Uranium Mobility In Non-Oxidizing Brines- Field And Experimental Evidence

From Open Energy Information

OpenEI Reference LibraryAdd to library

Journal Article: Uranium Mobility In Non-Oxidizing Brines- Field And Experimental Evidence

Solution, transport and precipitation mechanisms for U which are dependent on the formation of soluble uranyl U6+ ions and complexes under oxidizing conditions and of insoluble uranous U4+ species under reducing conditions do not adequately explain U mobility under consistently reducing conditions. Uranium deposits formed under deep-seated metamorphic conditions and some hydrothermal deposits fall into this category. This paper presents field and experimental evidence supporting the mobility of U in strongly reduced polycationic brines. The Wollaston Group of Early Proterozoic sediments in northern Saskatchewan, Canada, locally contains series of associated semi-pelitic gneiss, calc-silicate gneiss and marble which have major and trace element characteristics and identify them as having formed in an evaporative environment. Associated with the evaporative metasediments are Na-rich and Cl-rich metasomes, albitite and scapolite calc-silicate rocks, respectively, which are the products of brine-rock reactions centred on the saliferous zones. Uranium and Mo appear to have been deposited syngenetically with the primary sediments but have been redistributed during metamorphism resulting in the formation of numerous mineralized zones which have attracted considerable prospecting attention. The present distribution of U can be related to the movement of the brines as revealed in the NaCaMgCl-metasomes. Experiments were conducted at 60 and 200°C under stringently non-oxidizing conditions using solvents ranging from distilled water to a CaNaK brine formulated to simulate the major element composition of the Salton Sea geothermal brines. The experiments were conducted on natural pitchblende (UO2.67) and synthetic uraninite (UO2.01). Natural pitchblende was more strongly dissolved than the synthetic uraninite, and the synthetic Salton Sea brine was a more potent solvent than distilled water, 1:4 diluted Salton Sea brine, or pure NaCl brine. Within analytical limits of detection the dissolved U is present in the uranous (U4+) state. The evidence demonstrates empirically the mechanism of dissolution of naturally occurring U minerals in reduced brines and describes a geological case where this appears to have happened. Redeposition of the U presumably occurs in zones where the uraniferous brines are diluted or experience any changes in their cationic or anionic compositions which lessen U solubility factors.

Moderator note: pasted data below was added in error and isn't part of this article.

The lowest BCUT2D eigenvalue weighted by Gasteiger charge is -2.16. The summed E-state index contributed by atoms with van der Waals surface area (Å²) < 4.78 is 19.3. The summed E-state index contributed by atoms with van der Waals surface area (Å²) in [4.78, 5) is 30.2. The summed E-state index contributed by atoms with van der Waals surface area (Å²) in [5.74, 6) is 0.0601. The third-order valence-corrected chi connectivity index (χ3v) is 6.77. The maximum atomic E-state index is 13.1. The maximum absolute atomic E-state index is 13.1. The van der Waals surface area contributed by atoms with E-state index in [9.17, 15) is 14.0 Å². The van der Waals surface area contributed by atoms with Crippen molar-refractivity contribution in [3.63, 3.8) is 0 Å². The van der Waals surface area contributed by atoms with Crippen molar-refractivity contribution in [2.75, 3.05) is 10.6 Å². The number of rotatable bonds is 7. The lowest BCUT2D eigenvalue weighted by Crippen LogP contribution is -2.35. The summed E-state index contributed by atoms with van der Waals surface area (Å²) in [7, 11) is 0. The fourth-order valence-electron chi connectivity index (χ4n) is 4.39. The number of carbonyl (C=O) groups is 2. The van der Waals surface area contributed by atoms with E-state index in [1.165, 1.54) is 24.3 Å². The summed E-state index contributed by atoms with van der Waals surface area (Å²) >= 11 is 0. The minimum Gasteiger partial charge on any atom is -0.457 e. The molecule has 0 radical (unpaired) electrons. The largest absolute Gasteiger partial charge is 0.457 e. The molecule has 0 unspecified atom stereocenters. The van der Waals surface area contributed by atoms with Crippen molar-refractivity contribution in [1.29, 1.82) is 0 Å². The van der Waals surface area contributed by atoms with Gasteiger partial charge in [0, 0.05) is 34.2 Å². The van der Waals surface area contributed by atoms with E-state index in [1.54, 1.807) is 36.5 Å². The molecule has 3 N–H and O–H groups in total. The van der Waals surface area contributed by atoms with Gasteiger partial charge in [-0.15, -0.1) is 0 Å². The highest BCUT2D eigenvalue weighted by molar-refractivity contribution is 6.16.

Angela M. Giblin and Edward C. Appleyard

Published Journal 
Applied Geochemistry, Date Not Provided



Angela M. Giblin,Edward C. Appleyard. . Uranium Mobility In Non-Oxidizing Brines- Field And Experimental Evidence. Applied Geochemistry. (!) .